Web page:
Critic Consensus: Unrelentingly somber yet undeniably powerful, Bluebird serves as a thought-provoking calling card for debuting writer-director Lance Edmands.
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Critic Reviews for Bluebird
If you're willing to enter the world of downbeat northern gloom in Bluebird, it's a delicate and affecting drama with grace notes of mystery and redemption.
Edmands' scenario provides plenty of opportunity for narrative twists and social commentary, but these aren't the areas of interest for the filmmaker. Rather, he's interested in the people ...
On one level, "Bluebird" is a bitter slice of life about hardy, stoic New Englanders battling the elements and a crumbling regional economy. On another, it's a poetic meditation on the human struggle to make sense of a cruel and indifferent universe.
The dangling ending won't appeal to everyone, but nobody makes a movie like "Bluebird" with that in mind, anyway.
What a shame that the first film to star venerable stage actress Amy Morton is this terminally arty drama.
Earnestly well-intentioned and doggedly uncommercial, this is the kind of film that's worth rooting for in principle, but a solid cast and evocative 35 mm photography can't compensate for its slightly stultifying familiarity.
Audience Reviews for Bluebird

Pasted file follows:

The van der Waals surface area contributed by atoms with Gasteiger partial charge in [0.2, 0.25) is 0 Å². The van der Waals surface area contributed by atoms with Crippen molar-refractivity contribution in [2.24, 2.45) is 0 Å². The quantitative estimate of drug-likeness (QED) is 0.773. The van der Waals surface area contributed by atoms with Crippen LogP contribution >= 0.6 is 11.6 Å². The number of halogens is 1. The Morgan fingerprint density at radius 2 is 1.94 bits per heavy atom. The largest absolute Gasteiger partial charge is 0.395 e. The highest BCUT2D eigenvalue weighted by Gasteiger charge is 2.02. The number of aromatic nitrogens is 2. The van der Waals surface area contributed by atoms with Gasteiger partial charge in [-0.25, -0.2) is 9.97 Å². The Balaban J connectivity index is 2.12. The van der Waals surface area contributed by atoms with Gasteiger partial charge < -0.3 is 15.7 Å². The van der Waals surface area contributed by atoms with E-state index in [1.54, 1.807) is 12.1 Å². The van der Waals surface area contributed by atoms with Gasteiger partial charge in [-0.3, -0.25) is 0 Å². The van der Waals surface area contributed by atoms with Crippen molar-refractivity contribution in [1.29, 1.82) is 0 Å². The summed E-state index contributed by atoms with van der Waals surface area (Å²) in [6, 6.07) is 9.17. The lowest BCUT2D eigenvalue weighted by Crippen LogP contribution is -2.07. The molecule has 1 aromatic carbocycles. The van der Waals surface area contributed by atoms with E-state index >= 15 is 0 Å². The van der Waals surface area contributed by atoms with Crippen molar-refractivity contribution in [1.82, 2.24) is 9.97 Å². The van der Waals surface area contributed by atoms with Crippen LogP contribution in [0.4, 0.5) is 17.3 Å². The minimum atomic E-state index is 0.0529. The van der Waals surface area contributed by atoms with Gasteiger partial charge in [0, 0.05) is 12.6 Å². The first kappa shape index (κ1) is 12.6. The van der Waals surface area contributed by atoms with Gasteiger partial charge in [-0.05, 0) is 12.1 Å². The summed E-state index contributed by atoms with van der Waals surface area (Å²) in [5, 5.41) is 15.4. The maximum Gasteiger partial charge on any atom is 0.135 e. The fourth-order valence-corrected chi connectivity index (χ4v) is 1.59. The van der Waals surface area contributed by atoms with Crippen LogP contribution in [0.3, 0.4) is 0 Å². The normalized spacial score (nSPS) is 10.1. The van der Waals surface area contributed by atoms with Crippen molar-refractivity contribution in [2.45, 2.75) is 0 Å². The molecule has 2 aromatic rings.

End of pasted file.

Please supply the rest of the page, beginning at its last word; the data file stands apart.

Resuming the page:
Great indie film and that moment you have that little mistake that brings everything down. This won't appeal to everyone but if you enjoy a slow burning drama with an actual story you'll digest this. This was a great discovery and I will recommend this to anyone.
I saw this desolate film at the Cleveland International Film Festival 2014. This independent film shot in Maine in the dead of winter has several name actors. It is a character study with an impressive ensemble cast. The isolated wintery setting is a strong feature in the film, and appropriately it is a USA and Sweden co-production. The film is a study of negligence. A goodhearted bus driver feels shock and remorse after her failure to complete a check of her bus at the end of a shift leads to a sleeping boy nearly freezing to death. The boy's teen mother missed picking him up because she was either drunk or high while fooling around with a guy at his trailer. The teen mom is bitter about having a son and expects her born-again Christian mom to take responsibility for raising the child until lawyers convince her to place the blame squarely on the bus driver. The bus driver's husband and daughter feel stifled at home and the family is drifting apart and facing economic difficulty. The film starts and ends by showing the process of the local logging industry and the subsequent way that the logs are run through the local paper mill. The characters and the audience are similarly cut up, mashed up, and pressed through the mill.
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